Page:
OMG I was SUPER STOKED when I found out that my very favorite news source DNAInfo.com was interested in doing a story on the history of Seagull: how we've transformed over the decades to bend to the changing will of the West Village while retaining a core, queer feminist integrity. My very favorite journalist for DNA Danielle Tcholakian sat down with Johanna and I to dish about West Village post-gentrification, shuttered storefronts and urban blight, body images in popular culture, and how we've managed to keep a beauty salon infused with our DIY punk rock spirit. You can read the whole thing HERE: Riot Grrrl Pioneer Fights to Keep Salon in Village Amid Skyrocketing Rents. This is a short excerpt from the article:
What does it mean to be a feminist salon?
JF: I think that the way in which it’s feminist for me and probably for Shaun, too, is in the sense that we come from like this punk feminist culture, DIY culture that’s very irreverent towards expertise. And we were like, "We can do it. No, we don’t know how to run a business but we can figure it out."
Our feminism is also about paying living wages to our employees and making a sustainable small business where we can employ people and allow them to be their selves and express themselves on the job and pursue their other creative projects and have flexible schedules.
SC: In terms of it actually being a feminist salon as far as beauty goes, one of the things I’ll often say to women if they’re like, "I have a really high forehead so I feel like I can’t do xyz," I’m like, "Okay, well, I don’t see that as a stylist but if that’s how you feel there’s ways to address that. But that’s not a concern of mine that’s jumping out at me."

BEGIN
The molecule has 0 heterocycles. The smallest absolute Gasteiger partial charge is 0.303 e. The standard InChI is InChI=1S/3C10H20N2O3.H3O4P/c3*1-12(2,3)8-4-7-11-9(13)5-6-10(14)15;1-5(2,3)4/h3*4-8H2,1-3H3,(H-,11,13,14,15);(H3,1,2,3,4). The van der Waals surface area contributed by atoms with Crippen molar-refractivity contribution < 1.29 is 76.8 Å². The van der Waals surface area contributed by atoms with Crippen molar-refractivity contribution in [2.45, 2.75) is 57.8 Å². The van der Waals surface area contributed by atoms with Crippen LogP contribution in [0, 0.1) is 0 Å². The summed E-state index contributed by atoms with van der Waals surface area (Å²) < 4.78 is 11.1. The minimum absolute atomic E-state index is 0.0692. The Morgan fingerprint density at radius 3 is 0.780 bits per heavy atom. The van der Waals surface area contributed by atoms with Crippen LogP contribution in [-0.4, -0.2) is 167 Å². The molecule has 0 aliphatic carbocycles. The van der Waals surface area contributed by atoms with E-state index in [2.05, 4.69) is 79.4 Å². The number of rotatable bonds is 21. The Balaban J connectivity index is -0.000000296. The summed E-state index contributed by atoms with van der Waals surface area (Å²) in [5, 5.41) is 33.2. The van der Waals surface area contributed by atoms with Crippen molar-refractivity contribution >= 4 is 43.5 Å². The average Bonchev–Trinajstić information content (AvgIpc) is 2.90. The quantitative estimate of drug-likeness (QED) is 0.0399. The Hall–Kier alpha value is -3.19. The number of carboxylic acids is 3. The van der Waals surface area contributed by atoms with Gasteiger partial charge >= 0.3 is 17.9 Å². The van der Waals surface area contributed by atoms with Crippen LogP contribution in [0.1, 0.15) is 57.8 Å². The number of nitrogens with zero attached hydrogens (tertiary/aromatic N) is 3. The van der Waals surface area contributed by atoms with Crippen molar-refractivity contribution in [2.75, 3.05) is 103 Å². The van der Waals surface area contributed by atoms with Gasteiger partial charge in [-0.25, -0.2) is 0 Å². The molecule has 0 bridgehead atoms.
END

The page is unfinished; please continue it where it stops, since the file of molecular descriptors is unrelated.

JF: Also what’s wrong with having a big forehead or a fat face or a long skinny face?
SC: Yeah, we should exaggerate it. If you want to look really fabulous in New York, maybe we should do the thing of taking your flaw and exaggerating it. Let’s take your round face and make a bob at your cheekbones.
All of our stylists first and foremost are very, very, very specific about not imposing any specific style onto any one person. We really listen. Like, what do you want to present? Who are you? Do you want to be blond? People don’t take women with blond hair as seriously as women with brown hair. Do you want to be taken seriously? Do you want to be able to sneak your ideas through the office because you’re blond? Because we could do that. Pulling out of women who they want to be in the world and then trying to bring that to fruition. That, to me, is the most feminist thing that I do in the salon everyday.
Shaun SureThing for Seagull Hair Salon, West Village NYC